Insufficient information exists about the sucrose synthase gene family in any plant to resolve the questions about the precise roles of its members in metabolism. No systematic analysis of properties of isoforms encoded by the gene family has been carried out, and although the roles of a few individual isoforms have been probed in transgenic and mutant plants there has been no systematic functional analysis for the gene family. The model plant Arabidopsis offers the opportunity for such an analysis. The Arabidopsis genome contains six sucrose synthase genes. The isoforms they encode fall into three distinct pairs based on comparisons of amino acid sequences (Baud et al., 2004). SUS1 and SUS4 are 89% identical to each other, but less than 68% identical to other isoforms. SUS2 and SUS3 are 74% identical to each other but 67% or less identical to other isoforms, and SUS5 and SUS6 are 58% identical to each other but 48% or less identical to other isoforms. SUS5 and SUS6 have C-terminal extensions of 3 and 14 kDa, respectively, relative to other isoforms. At least two of the three pairs of isoforms appear to be represented in other dicotyledonous species. Phylogenetic analysis shows that AtSUS1 and AtSUS4 are closely related to pairs of isoforms from potato (Solanacae), pea (Fabacae) and carrot (Umbelliferae). AtSUS2 and AtSUS3 are closely related to a pair of isoforms from Craterostigma plantagineum (Scrophulariacae) (Barratt et al., 2001; Baud et al., 2004). The third pair, AtSUS5 and AtSUS6, is closely related to a pair of sucrose synthase genes from rice (OsSUS5 and OsSUS6; Harada et al., 2005). Thus the three pairs of isoforms in Arabidopsis are unlikely to be the result of recent gene duplication events. Each isoform may have a specific function conserved in a wide range of plants. Arabidopsis is also typical of plants studied so far in that members of the gene family are strongly differentially expressed in different organs of the plant, through development and in response to environmental stress (Baud et al., 2004).

Our aims were first to discover whether the Arabidopsis isoforms show major differences in properties, second to gather and collate evidence about their patterns of expression in the plant, and third to provide information about their functions through examination of T-DNA insertion lines (referred to as knockout mutants) lacking individual isoforms, or the pairs of isoforms described above. Our examination of knockout mutants focused on three characters that might be expected to be affected by loss of specific isoforms: sugar and starch content in leaves at the end of the night and at the end of the day, which would be affected by loss of sink capacity elsewhere in the plant and by reduced energy supply for phloem loading (Martin et al., 1993); seed weight and composition, which are affected by the loss of specific isoforms in pea and maize (Chourey et al., 1998; Craig et al., 1999); and cellulose content, which would be affected if specific isoforms contribute carbon from sucrose to cellulose synthesis. These experiments uncovered a growth and metabolic phenotype in a line lacking both the sus1 and sus4 isoforms. We report further experiments in which the role of these isoforms in tolerance of hypoxia in the roots was investigated.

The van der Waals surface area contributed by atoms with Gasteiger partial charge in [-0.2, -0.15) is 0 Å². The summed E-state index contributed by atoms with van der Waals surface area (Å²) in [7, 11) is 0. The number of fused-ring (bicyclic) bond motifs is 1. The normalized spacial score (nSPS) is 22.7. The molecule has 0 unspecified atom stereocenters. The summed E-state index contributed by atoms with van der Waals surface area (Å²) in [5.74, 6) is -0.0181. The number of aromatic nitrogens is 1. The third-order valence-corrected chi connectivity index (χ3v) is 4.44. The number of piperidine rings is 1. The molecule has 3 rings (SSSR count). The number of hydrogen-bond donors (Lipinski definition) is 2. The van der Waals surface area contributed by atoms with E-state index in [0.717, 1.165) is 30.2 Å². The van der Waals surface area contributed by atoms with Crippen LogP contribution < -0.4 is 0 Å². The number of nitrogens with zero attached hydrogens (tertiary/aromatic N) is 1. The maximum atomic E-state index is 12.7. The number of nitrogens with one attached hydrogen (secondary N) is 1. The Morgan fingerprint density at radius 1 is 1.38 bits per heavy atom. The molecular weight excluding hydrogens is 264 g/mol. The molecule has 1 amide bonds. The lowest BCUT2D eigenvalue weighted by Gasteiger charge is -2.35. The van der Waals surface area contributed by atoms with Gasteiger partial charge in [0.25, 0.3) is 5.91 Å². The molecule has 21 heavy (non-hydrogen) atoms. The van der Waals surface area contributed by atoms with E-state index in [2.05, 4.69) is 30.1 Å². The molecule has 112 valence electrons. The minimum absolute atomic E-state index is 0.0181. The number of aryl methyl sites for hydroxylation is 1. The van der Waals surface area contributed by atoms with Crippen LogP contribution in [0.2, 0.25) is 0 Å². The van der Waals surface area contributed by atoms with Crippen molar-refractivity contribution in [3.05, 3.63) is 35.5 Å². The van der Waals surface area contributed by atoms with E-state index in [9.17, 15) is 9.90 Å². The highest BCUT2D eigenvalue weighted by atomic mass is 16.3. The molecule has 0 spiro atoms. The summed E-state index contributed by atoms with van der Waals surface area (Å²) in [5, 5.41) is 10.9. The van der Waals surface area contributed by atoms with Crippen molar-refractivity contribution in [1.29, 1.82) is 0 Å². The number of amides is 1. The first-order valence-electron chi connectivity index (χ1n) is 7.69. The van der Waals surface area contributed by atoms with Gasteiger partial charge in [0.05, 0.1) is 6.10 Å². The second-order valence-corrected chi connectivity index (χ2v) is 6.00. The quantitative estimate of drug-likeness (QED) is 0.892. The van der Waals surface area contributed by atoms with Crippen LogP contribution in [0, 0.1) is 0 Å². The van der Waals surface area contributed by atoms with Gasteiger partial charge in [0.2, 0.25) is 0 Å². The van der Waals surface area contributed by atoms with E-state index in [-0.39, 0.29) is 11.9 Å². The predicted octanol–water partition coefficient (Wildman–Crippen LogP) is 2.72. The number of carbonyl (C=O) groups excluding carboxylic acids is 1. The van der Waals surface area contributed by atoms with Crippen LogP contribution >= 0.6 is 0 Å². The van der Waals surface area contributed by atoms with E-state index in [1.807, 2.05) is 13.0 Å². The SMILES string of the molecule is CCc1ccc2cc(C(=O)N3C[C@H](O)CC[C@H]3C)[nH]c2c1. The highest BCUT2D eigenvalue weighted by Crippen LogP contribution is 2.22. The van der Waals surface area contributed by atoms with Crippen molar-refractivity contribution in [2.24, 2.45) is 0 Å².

1. Top of page
  2. Summary
  3. Introduction
  4. Results
  5. Discussion
  6. Experimental procedures
  7. Acknowledgements
  8. References
  9. Supporting Information

Kinetic characteristics of sucrose synthase isoforms

Full-length cDNAs encoding each of the six isoforms of sucrose synthase (SUS1–6) were cloned into pET3d expression vectors to facilitate isopropyl-β-d-thiogalactopyranoside (IPTG)-inducible expression of the complete (untagged) natural polypeptide sequence in Escherichia coli. Five of the six constructs yielded soluble, kinetically active enzyme. The remaining isoform, SUS2, was essentially insoluble under the expression conditions employed.

Based on the phylogenetic relationship between the six SUS genes in Arabidopsis, we selected four of the expressed proteins for detailed study. These were the closely-related isoforms SUS1 and SUS4, and the more distantly related isoforms SUS3 and SUS6. SUS6 is one of the two isoforms possessing novel carboxy-terminal extensions relative to the four other isoforms. The four selected isoforms were purified to near homogeneity by a combination of polyethylene glycol precipitation, anion-exchange chromatography on Q-Sepharose and immobilized metal affinity chromatography on a Ni-NTA (nickel-agarose) column. This procedure typically yielded 0.25–1.5 mg of enzyme from 1.6 l of culture, at a specific activity of 3–12 μmol min−1 (mg protein)−1 (Supplementary Table S1). The specific activity of these isoforms is comparable to that of sucrose synthase recently purified from other plant sources (Barratt et al., 2001; Matic et al., 2004; Römer et al., 2004).

All four isoforms displayed similar pH profiles with maximum activity at pH 6.0–6.5 in the direction of sucrose degradation, and at pH 9.0–9.5 in the direction of sucrose synthesis (data not shown). Accordingly, kinetic characterization was undertaken at pH 6.0 and pH 9.0 in the degradative and synthetic directions, respectively. For SUS1 we confirmed that the response of the enzyme to variation in substrate concentrations measured at pH 7.5 was qualitatively identical to that observed at the pH optima, as described below (data not shown).